No company is completely insulated from the macroeconomic fallout of COVID-19, but we are seeing some companies fare better than others, especially those providing ways to collaborate online. Count Atlassian in that camp, as it provides a suite of tools focused on working smarter in a digital context.

At a time when many employees are working from home, Atlassian’s product approach sounds like a recipe for a smash hit. But in its latest earnings report, the company detailed slowing growth, not the acceleration we might expect. Looking ahead, it’s predicting more of the same — at least for the short term.

Part of the reason for that — beyond some small-business customers, hit by hard times, moving to its new free tier introduced last March — is the pain associated with moving customers off of older license revenue to more predictable subscription revenue. The company has shown that it is willing to sacrifice short-term growth to accelerate that transition.

We sat down with Atlassian CRO Cameron Deatsch to talk about some of the challenges his company is facing as it navigates through these crazy times. Deatsch pointed out that in spite of the turbulence, and the push to subscriptions, Atlassian is well-positioned with plenty of cash on hand and the ability to make strategic acquisitions when needed, while continuing to expand the recurring-revenue slice of its revenue pie.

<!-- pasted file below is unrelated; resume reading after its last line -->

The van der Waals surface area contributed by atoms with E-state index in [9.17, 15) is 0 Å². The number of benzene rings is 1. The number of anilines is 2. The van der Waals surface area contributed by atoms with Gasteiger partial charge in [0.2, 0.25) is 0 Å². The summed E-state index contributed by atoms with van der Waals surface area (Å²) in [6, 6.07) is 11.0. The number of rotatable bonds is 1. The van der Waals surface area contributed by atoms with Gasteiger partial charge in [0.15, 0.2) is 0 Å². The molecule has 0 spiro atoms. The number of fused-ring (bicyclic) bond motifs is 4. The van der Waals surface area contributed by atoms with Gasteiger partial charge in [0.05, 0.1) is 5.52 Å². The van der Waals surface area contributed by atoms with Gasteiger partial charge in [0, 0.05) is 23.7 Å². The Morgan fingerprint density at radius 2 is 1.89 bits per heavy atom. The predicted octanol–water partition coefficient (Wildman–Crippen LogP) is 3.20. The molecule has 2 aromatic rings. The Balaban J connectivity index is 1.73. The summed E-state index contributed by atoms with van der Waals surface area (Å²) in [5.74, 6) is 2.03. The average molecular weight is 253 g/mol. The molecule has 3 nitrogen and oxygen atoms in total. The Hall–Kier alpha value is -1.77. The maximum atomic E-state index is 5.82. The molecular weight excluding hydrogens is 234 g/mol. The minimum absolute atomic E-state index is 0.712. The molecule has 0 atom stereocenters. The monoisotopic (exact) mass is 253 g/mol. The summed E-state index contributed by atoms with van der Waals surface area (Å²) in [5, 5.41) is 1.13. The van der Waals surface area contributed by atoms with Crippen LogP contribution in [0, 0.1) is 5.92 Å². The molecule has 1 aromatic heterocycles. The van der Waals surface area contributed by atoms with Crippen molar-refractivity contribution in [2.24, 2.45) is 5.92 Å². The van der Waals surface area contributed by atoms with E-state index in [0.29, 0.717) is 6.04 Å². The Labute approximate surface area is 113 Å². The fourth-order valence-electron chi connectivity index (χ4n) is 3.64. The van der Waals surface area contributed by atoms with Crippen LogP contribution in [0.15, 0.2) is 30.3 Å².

The COVID-19 effect

Deatsch told us that Atlassian could not fully escape the pandemic’s impact on business, especially in April and May when many companies felt it. His company saw the biggest impact from smaller businesses, which cut back, moved to a free tier, or in some cases closed their doors. There was no getting away from the market chop that SMBs took during the early stages of COVID, and he said it had an impact on Atlassian’s new customer numbers.

Atlassian Q4FY2020 customer growth graph

Image Credits: Atlassian

Still, the company believes it will recover from the slow down in new customers, especially as it begins to convert a percentage of its new, free-tier users to paid users down the road. For this quarter it only translated into around 3000 new customers, but Deatsch didn’t seem concerned. “The customer numbers were off, but the overall financials were pretty strong coming out of [fiscal] Q4 if you looked at it. But also the number of people who are trying our products now because of the free tier is way up. We saw a step change when we launched free,” he said.

Aug
12
2020
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Adaptive Shield raises $4M for its SaaS security platform

Adaptive Shield, a Tel Aviv-based security startup, is coming out of stealth today and announcing its $4 million seed round led by Vertex Ventures Israel. The company’s platform helps businesses protect their SaaS applications by regularly scanning their various setting for security issues.

The company’s co-founders met in the Israeli Defense Forces, where they were trained on cybersecurity, and then worked at a number of other security companies before starting their own venture. Adaptive Shield CEO Maor Bin, who previously led cloud research at Proofpoint, told me the team decided to look at SaaS security because they believe this is an urgent problem few other companies are addressing.